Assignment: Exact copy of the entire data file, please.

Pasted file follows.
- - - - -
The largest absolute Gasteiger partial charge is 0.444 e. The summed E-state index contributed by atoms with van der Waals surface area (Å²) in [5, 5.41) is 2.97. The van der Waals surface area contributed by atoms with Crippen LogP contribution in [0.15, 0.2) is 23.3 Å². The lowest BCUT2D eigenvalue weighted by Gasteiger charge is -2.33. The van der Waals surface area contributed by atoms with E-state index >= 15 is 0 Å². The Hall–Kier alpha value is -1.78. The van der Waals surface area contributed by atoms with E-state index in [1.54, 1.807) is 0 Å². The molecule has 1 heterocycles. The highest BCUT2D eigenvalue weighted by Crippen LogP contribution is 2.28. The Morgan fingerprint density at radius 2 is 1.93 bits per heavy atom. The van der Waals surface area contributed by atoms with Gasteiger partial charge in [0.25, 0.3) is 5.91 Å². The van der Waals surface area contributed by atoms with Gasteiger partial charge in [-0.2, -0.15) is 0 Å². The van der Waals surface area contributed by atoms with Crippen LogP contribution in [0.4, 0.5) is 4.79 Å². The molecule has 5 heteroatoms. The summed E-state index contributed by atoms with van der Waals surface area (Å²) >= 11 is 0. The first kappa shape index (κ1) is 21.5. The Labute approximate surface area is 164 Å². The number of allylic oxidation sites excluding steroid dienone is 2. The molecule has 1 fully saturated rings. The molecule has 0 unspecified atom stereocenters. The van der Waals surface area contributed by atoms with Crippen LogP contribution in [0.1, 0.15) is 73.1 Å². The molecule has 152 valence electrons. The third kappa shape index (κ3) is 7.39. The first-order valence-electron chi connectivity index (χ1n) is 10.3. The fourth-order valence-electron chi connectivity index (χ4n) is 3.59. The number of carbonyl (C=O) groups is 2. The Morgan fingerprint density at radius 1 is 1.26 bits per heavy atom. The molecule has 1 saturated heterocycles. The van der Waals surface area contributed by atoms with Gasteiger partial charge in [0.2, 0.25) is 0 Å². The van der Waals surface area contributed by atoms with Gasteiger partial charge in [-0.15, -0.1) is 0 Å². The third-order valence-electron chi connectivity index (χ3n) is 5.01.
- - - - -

The largest absolute Gasteiger partial charge is 0.444 e. The summed E-state index contributed by atoms with van der Waals surface area (Å²) in [5, 5.41) is 2.97. The van der Waals surface area contributed by atoms with Crippen LogP contribution in [0.15, 0.2) is 23.3 Å². The lowest BCUT2D eigenvalue weighted by Gasteiger charge is -2.33. The van der Waals surface area contributed by atoms with E-state index >= 15 is 0 Å². The Hall–Kier alpha value is -1.78. The van der Waals surface area contributed by atoms with E-state index in [1.54, 1.807) is 0 Å². The molecule has 1 heterocycles. The highest BCUT2D eigenvalue weighted by Crippen LogP contribution is 2.28. The Morgan fingerprint density at radius 2 is 1.93 bits per heavy atom. The van der Waals surface area contributed by atoms with Gasteiger partial charge in [0.25, 0.3) is 5.91 Å². The van der Waals surface area contributed by atoms with Gasteiger partial charge in [-0.2, -0.15) is 0 Å². The van der Waals surface area contributed by atoms with Crippen LogP contribution in [0.4, 0.5) is 4.79 Å². The molecule has 5 heteroatoms. The summed E-state index contributed by atoms with van der Waals surface area (Å²) >= 11 is 0. The first kappa shape index (κ1) is 21.5. The Labute approximate surface area is 164 Å². The number of allylic oxidation sites excluding steroid dienone is 2. The molecule has 1 fully saturated rings. The molecule has 0 unspecified atom stereocenters. The van der Waals surface area contributed by atoms with Crippen LogP contribution in [0.1, 0.15) is 73.1 Å². The molecule has 152 valence electrons. The third kappa shape index (κ3) is 7.39. The first-order valence-electron chi connectivity index (χ1n) is 10.3. The fourth-order valence-electron chi connectivity index (χ4n) is 3.59. The number of carbonyl (C=O) groups is 2. The Morgan fingerprint density at radius 1 is 1.26 bits per heavy atom. The molecule has 1 saturated heterocycles. The van der Waals surface area contributed by atoms with Gasteiger partial charge in [0.2, 0.25) is 0 Å². The van der Waals surface area contributed by atoms with Gasteiger partial charge in [-0.15, -0.1) is 0 Å². The third-order valence-electron chi connectivity index (χ3n) is 5.01.